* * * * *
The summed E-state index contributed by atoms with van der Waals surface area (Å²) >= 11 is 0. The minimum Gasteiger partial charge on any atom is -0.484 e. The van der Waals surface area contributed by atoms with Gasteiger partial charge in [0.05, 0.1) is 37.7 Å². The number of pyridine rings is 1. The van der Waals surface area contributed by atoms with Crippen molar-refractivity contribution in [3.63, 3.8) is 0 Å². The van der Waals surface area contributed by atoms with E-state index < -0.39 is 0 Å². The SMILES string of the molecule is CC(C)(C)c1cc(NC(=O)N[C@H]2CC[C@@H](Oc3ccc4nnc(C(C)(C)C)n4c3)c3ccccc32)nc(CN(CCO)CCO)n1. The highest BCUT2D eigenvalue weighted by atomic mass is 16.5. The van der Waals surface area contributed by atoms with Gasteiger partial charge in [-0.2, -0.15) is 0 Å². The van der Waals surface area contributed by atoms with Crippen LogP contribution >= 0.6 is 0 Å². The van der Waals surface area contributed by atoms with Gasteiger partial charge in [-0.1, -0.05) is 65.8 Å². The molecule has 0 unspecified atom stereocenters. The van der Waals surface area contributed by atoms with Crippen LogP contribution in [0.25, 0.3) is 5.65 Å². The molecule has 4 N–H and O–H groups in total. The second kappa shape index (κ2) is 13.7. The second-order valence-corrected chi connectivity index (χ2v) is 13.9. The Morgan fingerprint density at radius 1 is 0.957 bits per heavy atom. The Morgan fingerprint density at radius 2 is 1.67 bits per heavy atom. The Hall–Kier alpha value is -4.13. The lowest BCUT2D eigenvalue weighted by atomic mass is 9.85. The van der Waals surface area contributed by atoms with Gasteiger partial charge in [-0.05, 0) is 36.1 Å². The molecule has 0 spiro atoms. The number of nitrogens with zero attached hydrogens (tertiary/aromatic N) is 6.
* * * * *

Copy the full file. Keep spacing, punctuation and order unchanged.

The summed E-state index contributed by atoms with van der Waals surface area (Å²) >= 11 is 0. The minimum Gasteiger partial charge on any atom is -0.484 e. The van der Waals surface area contributed by atoms with Gasteiger partial charge in [0.05, 0.1) is 37.7 Å². The number of pyridine rings is 1. The van der Waals surface area contributed by atoms with Crippen molar-refractivity contribution in [3.63, 3.8) is 0 Å². The van der Waals surface area contributed by atoms with E-state index < -0.39 is 0 Å². The SMILES string of the molecule is CC(C)(C)c1cc(NC(=O)N[C@H]2CC[C@@H](Oc3ccc4nnc(C(C)(C)C)n4c3)c3ccccc32)nc(CN(CCO)CCO)n1. The highest BCUT2D eigenvalue weighted by atomic mass is 16.5. The van der Waals surface area contributed by atoms with Gasteiger partial charge in [-0.2, -0.15) is 0 Å². The van der Waals surface area contributed by atoms with Crippen LogP contribution >= 0.6 is 0 Å². The van der Waals surface area contributed by atoms with Gasteiger partial charge in [-0.1, -0.05) is 65.8 Å². The molecule has 0 unspecified atom stereocenters. The van der Waals surface area contributed by atoms with Crippen LogP contribution in [0.25, 0.3) is 5.65 Å². The molecule has 4 N–H and O–H groups in total. The second kappa shape index (κ2) is 13.7. The second-order valence-corrected chi connectivity index (χ2v) is 13.9. The Morgan fingerprint density at radius 1 is 0.957 bits per heavy atom. The Morgan fingerprint density at radius 2 is 1.67 bits per heavy atom. The Hall–Kier alpha value is -4.13. The lowest BCUT2D eigenvalue weighted by atomic mass is 9.85. The van der Waals surface area contributed by atoms with Gasteiger partial charge in [-0.05, 0) is 36.1 Å². The molecule has 0 spiro atoms. The number of nitrogens with zero attached hydrogens (tertiary/aromatic N) is 6.